Remembering actor, filmmaker El-Sayed Bedeir: A man of many talents

Ashraf Gharib, Friday 31 Aug 2018

El-Sayed Bedeir died on 30 August 1986

El-Sayed Bedeir
Remembering actor, filmmaker El-Sayed Bedeir: A man of many talents (Photo: Al-Ahram)

Actor and filmmaker El-Sayed Bedeir (1915-1986) made great contributions to Egypt’s cultural scene over a period of almost 60 years.

His efforts as an actor, writer and director in theatre, cinema, radio and television was so extensive that he was dubbed “the Square Artist” because of his success in the four aforementioned four fields.

Bedeir, who was born on 11 January 1915 in Sharqiya governorate, began writing stories and plays while still at school.

He then joined the Supporters of Acting and Cinema Company, which included Soliman Naguib among its distinguished members. Bedeir benefitted immensely from visiting foreign theatrical companies which collaborated with the company.

The company often performed at the Cairo Opera House.

His focus on the arts led Bedeir to neglect his undergraduate studies to become a veterinarian, driving him eventually to leave academia altogether and devoting himself totally to the arts.

In 1935 he joined foreign radio stations that offered programmes in Arabic, such the Near East Radio and BBC Arabic.

Then he moved to the Egyptian Wireless Radio, as they used to call it in the 1940s. He was then promoted to general supervisor of the station’s drama series. Through his work, Bedeir participated in a large number of radio dramas and musical sketches as an actor, writer and director.

His cinematic debut was in 1937 when he acted and wrote the story of Tita Wong, which was directed by Amina Mohammed, the well-known actress Amina Rizk's aunt.

He went on to act in 80 films, the most prominent of which were The Mad Woman (1949, Helmy Rafla), Full Moon (1950, Niazi Mostafa), and Samara (1956, Hassan El-Seify).

However, he was best known for the comic role as a naive countryman named Abdel-Mawjud, which debuted in director Abbas Kamel’s film Good News (1951).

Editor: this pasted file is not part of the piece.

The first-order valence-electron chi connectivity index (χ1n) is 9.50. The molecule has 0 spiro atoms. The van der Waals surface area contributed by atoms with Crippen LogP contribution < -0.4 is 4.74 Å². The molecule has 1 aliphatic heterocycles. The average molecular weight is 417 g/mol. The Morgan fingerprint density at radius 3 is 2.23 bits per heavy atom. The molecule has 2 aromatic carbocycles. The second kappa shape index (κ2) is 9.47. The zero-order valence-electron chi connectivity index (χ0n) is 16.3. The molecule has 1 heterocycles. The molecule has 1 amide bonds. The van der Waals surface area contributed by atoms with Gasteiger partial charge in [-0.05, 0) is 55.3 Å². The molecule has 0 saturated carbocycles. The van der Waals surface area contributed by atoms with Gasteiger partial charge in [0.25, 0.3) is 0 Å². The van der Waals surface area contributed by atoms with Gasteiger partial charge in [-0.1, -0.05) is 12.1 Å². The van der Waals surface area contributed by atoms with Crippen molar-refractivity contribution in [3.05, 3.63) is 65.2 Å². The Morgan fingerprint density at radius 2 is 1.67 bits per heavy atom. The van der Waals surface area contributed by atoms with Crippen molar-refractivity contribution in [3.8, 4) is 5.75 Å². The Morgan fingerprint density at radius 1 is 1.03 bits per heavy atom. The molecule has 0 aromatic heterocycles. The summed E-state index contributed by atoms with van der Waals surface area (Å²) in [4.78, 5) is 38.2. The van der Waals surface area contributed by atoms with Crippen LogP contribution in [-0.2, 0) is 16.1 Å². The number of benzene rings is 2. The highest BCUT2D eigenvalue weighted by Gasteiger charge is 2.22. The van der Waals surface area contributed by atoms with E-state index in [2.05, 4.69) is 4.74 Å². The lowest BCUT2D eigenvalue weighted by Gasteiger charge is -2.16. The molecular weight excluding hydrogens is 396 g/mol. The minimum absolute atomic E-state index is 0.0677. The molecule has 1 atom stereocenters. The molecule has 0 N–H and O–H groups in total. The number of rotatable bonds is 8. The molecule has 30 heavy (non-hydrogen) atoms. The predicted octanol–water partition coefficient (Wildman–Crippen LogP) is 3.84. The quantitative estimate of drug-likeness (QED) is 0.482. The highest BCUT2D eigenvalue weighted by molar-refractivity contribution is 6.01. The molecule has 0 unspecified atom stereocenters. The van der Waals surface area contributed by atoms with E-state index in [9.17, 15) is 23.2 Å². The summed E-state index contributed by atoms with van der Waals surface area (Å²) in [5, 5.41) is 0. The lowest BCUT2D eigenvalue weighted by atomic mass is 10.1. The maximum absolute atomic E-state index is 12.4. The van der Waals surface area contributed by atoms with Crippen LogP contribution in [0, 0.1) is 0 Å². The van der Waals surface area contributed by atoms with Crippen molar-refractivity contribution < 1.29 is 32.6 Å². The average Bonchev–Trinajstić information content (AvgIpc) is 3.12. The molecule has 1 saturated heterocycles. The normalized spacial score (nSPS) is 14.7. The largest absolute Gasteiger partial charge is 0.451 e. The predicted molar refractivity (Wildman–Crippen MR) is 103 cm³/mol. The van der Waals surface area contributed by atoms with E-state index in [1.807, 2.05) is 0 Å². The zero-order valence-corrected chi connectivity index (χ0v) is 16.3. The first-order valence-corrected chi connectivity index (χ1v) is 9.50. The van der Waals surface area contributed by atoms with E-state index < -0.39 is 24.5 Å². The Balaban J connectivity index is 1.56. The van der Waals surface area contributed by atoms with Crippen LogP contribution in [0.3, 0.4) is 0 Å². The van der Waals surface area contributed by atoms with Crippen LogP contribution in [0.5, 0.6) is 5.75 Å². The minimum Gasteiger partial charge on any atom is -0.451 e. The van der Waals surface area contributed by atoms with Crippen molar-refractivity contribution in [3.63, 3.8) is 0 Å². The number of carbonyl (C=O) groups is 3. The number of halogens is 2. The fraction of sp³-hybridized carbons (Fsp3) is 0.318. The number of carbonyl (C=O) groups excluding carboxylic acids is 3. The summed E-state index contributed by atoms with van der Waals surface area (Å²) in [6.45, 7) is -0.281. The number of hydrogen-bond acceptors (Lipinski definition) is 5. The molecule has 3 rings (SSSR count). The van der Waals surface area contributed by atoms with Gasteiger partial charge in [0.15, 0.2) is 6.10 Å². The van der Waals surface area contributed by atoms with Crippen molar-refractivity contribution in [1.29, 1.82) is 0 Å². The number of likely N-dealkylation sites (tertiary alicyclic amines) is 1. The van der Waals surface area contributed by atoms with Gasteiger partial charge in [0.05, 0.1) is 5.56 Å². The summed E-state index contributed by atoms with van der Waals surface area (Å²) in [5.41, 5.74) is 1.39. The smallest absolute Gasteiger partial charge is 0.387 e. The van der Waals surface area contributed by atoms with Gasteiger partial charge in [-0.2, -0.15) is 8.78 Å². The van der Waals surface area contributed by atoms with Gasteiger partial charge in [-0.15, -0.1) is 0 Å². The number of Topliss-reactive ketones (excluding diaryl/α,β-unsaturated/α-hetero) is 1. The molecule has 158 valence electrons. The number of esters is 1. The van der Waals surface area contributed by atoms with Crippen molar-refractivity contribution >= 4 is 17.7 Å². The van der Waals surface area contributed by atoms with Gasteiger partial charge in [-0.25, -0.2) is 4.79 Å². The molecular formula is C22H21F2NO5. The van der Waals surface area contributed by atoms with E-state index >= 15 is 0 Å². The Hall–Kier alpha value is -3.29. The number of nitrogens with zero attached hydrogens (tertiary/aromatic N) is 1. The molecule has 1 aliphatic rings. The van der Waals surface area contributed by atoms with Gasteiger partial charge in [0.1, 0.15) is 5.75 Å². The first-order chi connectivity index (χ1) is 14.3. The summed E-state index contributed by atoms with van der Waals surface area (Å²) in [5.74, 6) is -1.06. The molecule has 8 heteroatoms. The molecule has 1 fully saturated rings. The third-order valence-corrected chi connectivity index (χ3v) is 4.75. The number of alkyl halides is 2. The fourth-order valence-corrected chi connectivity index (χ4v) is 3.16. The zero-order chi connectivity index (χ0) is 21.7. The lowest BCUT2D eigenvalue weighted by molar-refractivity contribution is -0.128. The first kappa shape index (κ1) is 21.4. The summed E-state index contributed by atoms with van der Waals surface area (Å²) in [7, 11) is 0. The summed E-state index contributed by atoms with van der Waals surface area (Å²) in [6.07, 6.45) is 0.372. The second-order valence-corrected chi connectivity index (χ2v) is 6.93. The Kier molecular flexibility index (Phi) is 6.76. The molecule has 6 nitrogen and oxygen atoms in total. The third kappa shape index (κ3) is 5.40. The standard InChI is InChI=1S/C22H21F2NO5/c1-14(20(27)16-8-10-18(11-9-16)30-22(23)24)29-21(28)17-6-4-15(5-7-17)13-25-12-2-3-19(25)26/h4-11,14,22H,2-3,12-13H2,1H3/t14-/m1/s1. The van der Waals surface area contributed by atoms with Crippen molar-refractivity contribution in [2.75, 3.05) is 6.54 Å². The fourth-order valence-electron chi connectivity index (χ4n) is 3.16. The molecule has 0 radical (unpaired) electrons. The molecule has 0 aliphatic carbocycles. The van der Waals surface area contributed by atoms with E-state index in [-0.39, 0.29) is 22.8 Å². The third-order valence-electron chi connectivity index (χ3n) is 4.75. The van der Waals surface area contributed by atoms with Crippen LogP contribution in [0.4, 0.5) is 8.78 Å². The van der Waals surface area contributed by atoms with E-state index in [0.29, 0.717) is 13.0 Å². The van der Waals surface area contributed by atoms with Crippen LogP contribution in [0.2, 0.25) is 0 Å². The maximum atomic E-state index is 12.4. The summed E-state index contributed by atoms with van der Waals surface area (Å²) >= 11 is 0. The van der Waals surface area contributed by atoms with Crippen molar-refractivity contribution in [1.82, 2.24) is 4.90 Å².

There was a duet between Bedeir and Mohammed El-Tabei, an obscure character actor playing his father. Bedeir’s character gained huge popularity and drove Bedeir to reprise this funny character in a number of films, including Son of the Rich (1953) and Brides for Auction (1955, both directed by Hassan El-Seify).

In addition to being a cinema actor, Bedeir made an indelible stamp in screenwriting through a set of classic films, on which he collaborated with Egypt’s most famous novelist Naguib Mahfouz.

The pair jointly wrote the director Salah Abu-Seif’s masterpieces such as You Will Get What You Deserve (1951), Foreman Hassan (1952), A Woman’s Youth (1956) and The Strong Man (1957).

He also collaborated with other big directors such as Hassan El-Imam in Angels in Hell (1946) and A Wife’s Confessions (1954); Atef Salem in They Made Me A Criminal (1954); Niazi Mostafa in Dock No. 5 (1956); and Youssef Chahine in Conflict in the Harbour (1956).

Bedeir worked as a screenwriter until 1982, when he adapted Ismail Wali-Eddine's novel The Slaughterhouse for direction by Ahmed El-Sabawi).

Starting in 1957, Bedeir also began to direct. His debut, Glory, was based on a story by its star, Farid Shawqi.

It was followed by 18 films, all of which he co-wrote.

His films as a director were diverse, even though he himself was classified as a comic actor. He directed a detective films like The Virgin Wife (1958), patriotic films like The Sea Giants (1960), romantic films like The Olive Branch (1962) and refined comedies like Sukkar Hanem (1960). In so doing he proved he had an artistic vision and intellectual wealth that made him one of the major contributors to the art of cinema in Egypt.

But this multi-talented man saw that wasn’t enough, so he wrote a number of important plays. When Egyptian television was launched officially in 1960, Bedeir was one of the first artists contributing to its foundation and advancement. Suffice to say that he founded the TV theatre companies and administered them.

These companies had the credit for the great theatrical renaissance witnessed in Egypt in the 1960s, and provided a number of talents in the fields of stage-acting, writing and directing. A Very Happy Family (1982) was Bedeir’s final play as an actor, playwright and director.

Bedeir received a number of awards and honours, the most notable of which were the Medal of Sciences and Arts of the First Class and the State Appreciation Award in Arts in 1984.

He died on 30 August 1986.

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